— 6. Are you in favor of the Utah School Income Tax Constitutional Amendment that will be voted on in November? Why or not? —
I am not in favor of this constitutional amendment. It has been stated that this amendment was presented and voted on in a 48-hour time frame with 2 days left in the general session. That tells me education funding is not a priority and it is another attempt to get hands on money that is dedicated to education. Utah is last when it comes to per pupil spending in our country. Why is that? Do special interests and pet projects really come before an investment in the children of our future. Our elected officials state they will divert money to add child and disabled services. That is too vague for me. Child services? Does that mean childcare and daycare will be a priority for affordability? Expand CHIP coverage? Expand the school lunch program? Disabilities? For whom? The legislative majority stated that people will be grateful that they were included in the process, but are voters really included in this process? Members of the House and the Senate from across the aisle were not even included. Voters will see this amendment on the November ballot, if it is voted down, what will the Legislature do? The same thing they did to Prop 2, 3 and 4? If we are so worried about the education fund, why aren’t we appropriately taxing the gas and oil extraction on public and private lands? By not appropriately taxing these entities, we are leaving hundreds of millions of dollars on the table, funds that could be invested in the future of our children.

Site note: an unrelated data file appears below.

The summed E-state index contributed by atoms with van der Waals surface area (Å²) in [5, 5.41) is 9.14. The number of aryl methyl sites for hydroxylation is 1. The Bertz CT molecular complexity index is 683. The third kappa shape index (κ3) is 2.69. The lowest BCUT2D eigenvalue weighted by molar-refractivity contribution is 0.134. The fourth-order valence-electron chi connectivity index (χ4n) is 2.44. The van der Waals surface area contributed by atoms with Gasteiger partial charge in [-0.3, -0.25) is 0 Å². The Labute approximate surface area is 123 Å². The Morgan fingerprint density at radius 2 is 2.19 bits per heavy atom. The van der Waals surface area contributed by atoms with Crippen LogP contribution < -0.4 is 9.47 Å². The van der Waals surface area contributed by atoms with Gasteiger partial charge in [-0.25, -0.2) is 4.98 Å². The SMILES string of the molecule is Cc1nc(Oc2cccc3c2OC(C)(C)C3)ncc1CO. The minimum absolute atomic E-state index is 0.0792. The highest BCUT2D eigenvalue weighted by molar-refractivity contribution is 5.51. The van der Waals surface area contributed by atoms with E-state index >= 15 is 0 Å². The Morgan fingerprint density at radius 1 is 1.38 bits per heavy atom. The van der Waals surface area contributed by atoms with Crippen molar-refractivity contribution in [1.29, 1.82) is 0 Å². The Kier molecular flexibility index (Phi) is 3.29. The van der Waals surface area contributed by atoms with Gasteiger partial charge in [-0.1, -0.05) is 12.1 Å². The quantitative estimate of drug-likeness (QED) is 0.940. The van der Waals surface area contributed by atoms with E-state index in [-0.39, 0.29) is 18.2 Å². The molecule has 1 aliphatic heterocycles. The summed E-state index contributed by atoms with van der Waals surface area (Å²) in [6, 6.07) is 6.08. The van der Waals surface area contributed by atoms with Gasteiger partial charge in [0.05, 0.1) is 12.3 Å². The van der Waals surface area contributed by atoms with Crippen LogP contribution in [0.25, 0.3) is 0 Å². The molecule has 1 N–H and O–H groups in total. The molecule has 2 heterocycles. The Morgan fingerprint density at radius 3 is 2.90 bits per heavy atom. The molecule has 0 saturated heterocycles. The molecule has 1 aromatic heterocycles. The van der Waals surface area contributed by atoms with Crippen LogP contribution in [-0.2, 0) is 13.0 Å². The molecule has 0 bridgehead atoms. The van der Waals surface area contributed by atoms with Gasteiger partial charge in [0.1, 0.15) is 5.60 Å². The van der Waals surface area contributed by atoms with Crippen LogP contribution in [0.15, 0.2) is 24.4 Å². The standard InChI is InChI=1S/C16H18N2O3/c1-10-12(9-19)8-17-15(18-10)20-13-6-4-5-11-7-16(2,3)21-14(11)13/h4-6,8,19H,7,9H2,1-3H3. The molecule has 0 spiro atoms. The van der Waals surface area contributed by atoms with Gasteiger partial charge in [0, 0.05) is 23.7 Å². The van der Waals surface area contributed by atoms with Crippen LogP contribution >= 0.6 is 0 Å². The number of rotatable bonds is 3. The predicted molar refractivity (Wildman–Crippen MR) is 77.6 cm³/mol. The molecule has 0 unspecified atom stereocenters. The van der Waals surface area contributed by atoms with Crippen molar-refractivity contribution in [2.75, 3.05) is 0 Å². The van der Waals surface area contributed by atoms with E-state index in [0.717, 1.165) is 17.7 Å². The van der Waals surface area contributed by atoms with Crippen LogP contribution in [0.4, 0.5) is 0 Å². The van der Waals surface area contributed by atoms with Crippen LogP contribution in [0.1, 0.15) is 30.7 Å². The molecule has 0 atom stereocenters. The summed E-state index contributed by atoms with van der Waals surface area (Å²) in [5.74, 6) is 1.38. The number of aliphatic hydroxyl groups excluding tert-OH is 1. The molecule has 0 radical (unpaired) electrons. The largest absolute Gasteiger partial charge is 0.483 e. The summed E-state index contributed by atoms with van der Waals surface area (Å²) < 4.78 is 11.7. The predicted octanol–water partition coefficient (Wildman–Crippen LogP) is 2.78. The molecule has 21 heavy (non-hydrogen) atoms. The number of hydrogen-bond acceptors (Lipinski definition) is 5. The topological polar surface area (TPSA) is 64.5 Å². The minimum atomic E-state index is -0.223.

— 7. Name one reason you are the best candidate for the position you signed for. —
Transparency and accountability. Voters are not being heard. We need representatives who will listen to what is being said. In the past two years we have had 3 propositions “adjusted” to better suit the needs of the legislature. We have had a botched tax reform bill that took a statewide coalition to overturn. These are futile efforts. The time, money and resources spent by the legislature needs to be used to improve the lives of the voters they serve. I will be the voice of my constituency.
— Email —
I am Kenzie Carter and I am running as a Democratic candidate for Utah House District 74.
I have spent 20 years in a career helping people. I have experienced how the system works, both personally and professionally. I understand how the system benefits some, but not others and I feel the current legislature does not act in the best interest of its constituents. The marginalized and vulnerable have been left behind, the middle class is shrinking, people are required to do more with less and can barely get by.
I think about the futile efforts of trying to pass a tax bill that puts additional strain on families’ ability to get food and basic services. I think of voters approving propositions on a ballot, only to have the legislature take liberties to change the voice of the people. It’s time the people became the priority.
I want transparency and honesty from our elected officials. I want responsible spending of taxpayer funds. I want efficient use of time and resources invested in the issues that matter most to you. My areas of focus include healthcare, livable wages, attainable housing, environment, homelessness, LGBTQ+ and women’s rights.